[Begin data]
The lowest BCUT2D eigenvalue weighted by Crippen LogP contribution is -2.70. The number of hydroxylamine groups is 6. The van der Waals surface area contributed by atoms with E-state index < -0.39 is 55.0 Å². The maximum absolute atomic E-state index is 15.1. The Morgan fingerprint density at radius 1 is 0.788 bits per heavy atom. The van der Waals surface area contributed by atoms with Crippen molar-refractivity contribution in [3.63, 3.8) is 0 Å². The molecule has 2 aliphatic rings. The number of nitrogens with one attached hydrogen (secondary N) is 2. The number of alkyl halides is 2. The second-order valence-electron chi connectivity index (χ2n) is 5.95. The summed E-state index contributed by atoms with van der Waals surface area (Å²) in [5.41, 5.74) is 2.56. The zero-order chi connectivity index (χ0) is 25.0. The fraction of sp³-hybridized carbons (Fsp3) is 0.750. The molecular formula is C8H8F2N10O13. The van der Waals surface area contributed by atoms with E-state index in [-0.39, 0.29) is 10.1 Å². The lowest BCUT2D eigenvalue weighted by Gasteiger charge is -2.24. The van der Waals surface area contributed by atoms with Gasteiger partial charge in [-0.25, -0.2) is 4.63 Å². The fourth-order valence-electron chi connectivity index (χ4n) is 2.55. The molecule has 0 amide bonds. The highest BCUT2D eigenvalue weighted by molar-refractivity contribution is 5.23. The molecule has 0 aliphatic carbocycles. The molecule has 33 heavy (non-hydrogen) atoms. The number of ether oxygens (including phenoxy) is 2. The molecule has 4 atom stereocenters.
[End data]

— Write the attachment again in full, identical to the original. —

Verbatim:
The lowest BCUT2D eigenvalue weighted by Crippen LogP contribution is -2.70. The number of hydroxylamine groups is 6. The van der Waals surface area contributed by atoms with E-state index < -0.39 is 55.0 Å². The maximum absolute atomic E-state index is 15.1. The Morgan fingerprint density at radius 1 is 0.788 bits per heavy atom. The van der Waals surface area contributed by atoms with Crippen molar-refractivity contribution in [3.63, 3.8) is 0 Å². The molecule has 2 aliphatic rings. The number of nitrogens with one attached hydrogen (secondary N) is 2. The number of alkyl halides is 2. The second-order valence-electron chi connectivity index (χ2n) is 5.95. The summed E-state index contributed by atoms with van der Waals surface area (Å²) in [5.41, 5.74) is 2.56. The zero-order chi connectivity index (χ0) is 25.0. The fraction of sp³-hybridized carbons (Fsp3) is 0.750. The molecular formula is C8H8F2N10O13. The van der Waals surface area contributed by atoms with E-state index in [-0.39, 0.29) is 10.1 Å². The lowest BCUT2D eigenvalue weighted by Gasteiger charge is -2.24. The van der Waals surface area contributed by atoms with Gasteiger partial charge in [-0.25, -0.2) is 4.63 Å². The fourth-order valence-electron chi connectivity index (χ4n) is 2.55. The molecule has 0 amide bonds. The highest BCUT2D eigenvalue weighted by molar-refractivity contribution is 5.23. The molecule has 0 aliphatic carbocycles. The molecule has 33 heavy (non-hydrogen) atoms. The number of ether oxygens (including phenoxy) is 2. The molecule has 4 atom stereocenters.